Student Resources > International Student Teaching
"The opportunity to student teach overseas is what brought me to Union in the first place. I feel a call on my life to teach overseas as a missionary, and my hopes are that this program will only further confirm that call. I hope to grow as a person, a believer, and an educator as I walk through this process."
-Amanda Baldwin, student teacher at Haven of Peace Academy, Dar es Salaam, Tanzania, Spring 2011
"I was drawn to international student teaching because I believe that to become the best teacher possible, you should open yourself to every opportunity for growth. As a music major, it is hard to study abroad. However, international student teaching allows me to experience education through an entirely different culture and to expand my professional and personal worldview. I look forward to gleaning new skills and techniques overseas that will only make me a better educator and person."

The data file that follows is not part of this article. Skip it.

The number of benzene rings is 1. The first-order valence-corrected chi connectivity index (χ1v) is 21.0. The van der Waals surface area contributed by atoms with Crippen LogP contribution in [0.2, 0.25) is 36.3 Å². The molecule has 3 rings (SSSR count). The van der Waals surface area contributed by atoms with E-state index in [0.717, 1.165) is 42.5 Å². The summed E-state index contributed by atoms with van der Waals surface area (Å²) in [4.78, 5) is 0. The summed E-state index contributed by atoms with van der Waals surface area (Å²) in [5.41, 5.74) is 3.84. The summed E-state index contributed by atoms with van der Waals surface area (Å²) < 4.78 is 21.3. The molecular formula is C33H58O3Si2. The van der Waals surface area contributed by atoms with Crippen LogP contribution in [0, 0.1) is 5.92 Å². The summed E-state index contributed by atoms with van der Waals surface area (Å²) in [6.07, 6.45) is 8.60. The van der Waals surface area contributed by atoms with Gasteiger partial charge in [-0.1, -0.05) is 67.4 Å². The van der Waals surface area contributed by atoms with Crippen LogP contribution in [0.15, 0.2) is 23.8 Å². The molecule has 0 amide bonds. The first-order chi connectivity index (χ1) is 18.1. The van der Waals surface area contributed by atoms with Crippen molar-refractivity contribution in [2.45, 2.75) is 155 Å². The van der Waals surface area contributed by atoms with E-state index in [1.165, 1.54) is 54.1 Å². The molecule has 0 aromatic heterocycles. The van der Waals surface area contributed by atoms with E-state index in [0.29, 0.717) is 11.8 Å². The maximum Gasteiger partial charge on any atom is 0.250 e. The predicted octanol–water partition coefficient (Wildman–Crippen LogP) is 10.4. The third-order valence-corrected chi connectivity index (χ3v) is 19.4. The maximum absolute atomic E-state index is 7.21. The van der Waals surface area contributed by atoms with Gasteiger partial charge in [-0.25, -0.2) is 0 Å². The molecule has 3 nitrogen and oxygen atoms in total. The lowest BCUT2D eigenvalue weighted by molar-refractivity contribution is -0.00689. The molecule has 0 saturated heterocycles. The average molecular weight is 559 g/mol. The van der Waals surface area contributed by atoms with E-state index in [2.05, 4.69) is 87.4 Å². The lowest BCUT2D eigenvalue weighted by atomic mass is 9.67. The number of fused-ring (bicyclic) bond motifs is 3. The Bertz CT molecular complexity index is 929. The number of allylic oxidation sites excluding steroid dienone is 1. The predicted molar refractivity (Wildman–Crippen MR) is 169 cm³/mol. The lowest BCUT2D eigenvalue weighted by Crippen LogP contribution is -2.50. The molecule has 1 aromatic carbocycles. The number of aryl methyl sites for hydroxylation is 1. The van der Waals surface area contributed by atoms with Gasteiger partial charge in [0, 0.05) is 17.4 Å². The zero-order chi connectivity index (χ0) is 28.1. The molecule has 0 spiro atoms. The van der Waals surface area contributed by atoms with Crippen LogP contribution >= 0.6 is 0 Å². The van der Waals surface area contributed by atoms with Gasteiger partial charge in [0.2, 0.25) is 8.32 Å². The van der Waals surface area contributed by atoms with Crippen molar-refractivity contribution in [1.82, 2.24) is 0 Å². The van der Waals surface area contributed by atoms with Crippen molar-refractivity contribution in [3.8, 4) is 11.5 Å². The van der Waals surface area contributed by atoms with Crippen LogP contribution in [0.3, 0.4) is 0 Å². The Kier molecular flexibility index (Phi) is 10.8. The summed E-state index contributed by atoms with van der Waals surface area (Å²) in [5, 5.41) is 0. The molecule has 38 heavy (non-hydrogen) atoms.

-Kelsey Samples, student teacher at International Academy of Beijing, China, Spring 2011
"International student teaching broadened my viewpoint of being an educator. The world is much bigger than just America. As a lifetime learner there is much to experience from other cultures while we are educating! I had amazing adventures of living with another culture as well as learning to teach with a true world perspective. I cherished my time I got to student teach abroad. My roommate and I captured many of our experiences on our blog site. I loved my experience overseas so much that today I am working at an International School in Ecuador."
-Alaina Bare Holland, student teacher at Country Day School, Costa Rica, Spring 2009